One of the biggest achievements of the centre is their California Thursdays, which is a collaboration with a network of public-school districts in California, serving healthy, freshly prepared school meals made from locally grown food. The network includes 3,195 schools across the state, and meals are served to more than 2,000,000 students. The aim is eventually to turn the Thursday meals into an everyday event, ensuring healthy foods to pupils all week.


Promotion of healthy diets and healthy eating habits by influencing behaviours

The increasing prevalence of malnutrition among school-aged children, including the growing obesity challenge and other issues around unhealthy food and diets, and unsustainable food systems, is contributing to increasing advocacy for sustainable diets. Gardens and nutrition education can help foster school environments which promote healthy diets and eating behaviours (FAO, 2010; FAO 2015), which can have a positive influence on children’s health and well-being (Box 1.5). Behavioural change communication is increasingly viewed as an effective tool in bringing about desirable change. Gardens in schools can serve as a powerful mechanism to educate students, teachers, and parents alike. FAO in their guidance for school gardens acknowledges that the school might be torn between the practical and educational objectives of school gardens. Gardening and nutrition education are considered a winning combination. We are also reminded that ‘Children cannot learn how to grow food without actually growing food’ (FAO, 2010). In fact, FAO suggests prioritizing the educational aspects in children’s gardening activities.

Behavioural changes are expected with such approaches. A 2017 evaluation of FoodCorps school gardens by the Tisch Center for Food Education and Policy


Between 2011 and 2013, four universities across the United States worked together to examine the influence of school gardens on children's health and well-being. Washington State University served as the lead institution in collaboration with Cornell University, Iowa State University, and the University of Arkansas to develop the People's Carden School Pilot Project. These universities were chosen because the states they are in offer a wide variety in climate, seasonality, and local food preferences. The research project was primarily funded by the USDA's People's Carden Healthy Cardens, Healthy Youth project and by the Robert Wood Johnson Foundation (RWJF), through its Active Living Research programme.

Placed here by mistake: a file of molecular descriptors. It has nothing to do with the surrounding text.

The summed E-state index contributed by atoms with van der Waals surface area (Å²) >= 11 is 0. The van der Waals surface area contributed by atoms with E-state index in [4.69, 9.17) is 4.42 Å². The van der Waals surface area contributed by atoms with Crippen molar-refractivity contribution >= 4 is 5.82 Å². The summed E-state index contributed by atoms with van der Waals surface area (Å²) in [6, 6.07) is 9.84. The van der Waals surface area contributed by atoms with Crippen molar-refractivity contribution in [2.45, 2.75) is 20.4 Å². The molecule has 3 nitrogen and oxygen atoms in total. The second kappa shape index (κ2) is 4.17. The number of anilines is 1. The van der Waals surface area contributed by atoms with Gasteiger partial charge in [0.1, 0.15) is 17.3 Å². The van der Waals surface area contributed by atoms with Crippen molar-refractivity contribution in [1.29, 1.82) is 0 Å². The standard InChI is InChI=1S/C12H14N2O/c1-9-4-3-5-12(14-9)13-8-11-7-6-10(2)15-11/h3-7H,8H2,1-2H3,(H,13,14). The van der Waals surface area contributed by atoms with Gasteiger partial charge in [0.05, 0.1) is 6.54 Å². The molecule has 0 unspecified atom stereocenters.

The objective of the project was to increase fruit and vegetable consumption, empower youth in their communities, contribute towards a sustainable environment and food system, and build a national network. Community-based cooperative extension systems were used to develop and implement school community gardens in 47 elementary schools. The gardens were designed to offer students at high-poverty schools an opportunity for improved access to nutritious food through learning about nutrition and agriculture production. Each class in the schools received a raised bed or container garden kit and got access to an educational toolkit, specifically developed for the project, containing a garden implementation guide, lessons, activities, and recipes. The toolkit was put together by experts in nutrition, youth development, and horticulture from the participating universities.

Children's health and well-being in third, fifth, and sixth grade was assessed before and after the garden intervention. Assessment indicators included nutritional knowledge, fruit and vegetable consumption, and physical activity. Schools that had been through the garden intervention were compared to control schools that had not. Though not being statistically significant, the results showed an increase in physical activity and consumption of fruits and vegetables in the schools with the intervention compared to the schools without it. The garden intervention also had a significant influence on children's nutrition and plant science knowledge.

Source: and

(Teachers College, Columbia University) found that schools that provide frequent high-quality opportunities for hands-on nutrition learning for students do have an impact on eating habits: students eat up to 3 times more fruits and vegetables (Laurie M. Tisch Center for Food, Education & Policy, 2017). A recent randomized study by Nancy Wells at Cornell University showed that children whose schools provide regular school garden lessons had more access to low-fat vegetables than children without that curriculum did. The study suggests that it does, however, take 35 to 50 hours of nutrition education per year to change children’s preferences over the long term (Wells et al., 2018).

Other studies have also stressed the role of gardens in influencing the food habits of children. Children who grow their own food are more likely to eat fruits and vegetables and to show higher levels of knowledge about nutrition. They are more likely to continue healthy eating habits throughout their lives. Eating fruits and vegetables in childhood has been shown to be an important predictor of higher fruit and vegetable consumption in adulthood, which can prevent or delay chronic disease conditions over a lifetime (Blair, 2009). A Harvard study suggests that school gardens ‘provide students with a real time look at how food is grown’, suggesting that gardens can help shift children’s perception of food enhancing access to health needs. The same study indicates that a long-lasting benefit can accrue on health and wellness of students who might choose healthful eating of nutritious foods. Gardens can serve as a counterweight to poor nutrition and serve as a respite for children (Shafer, 2018).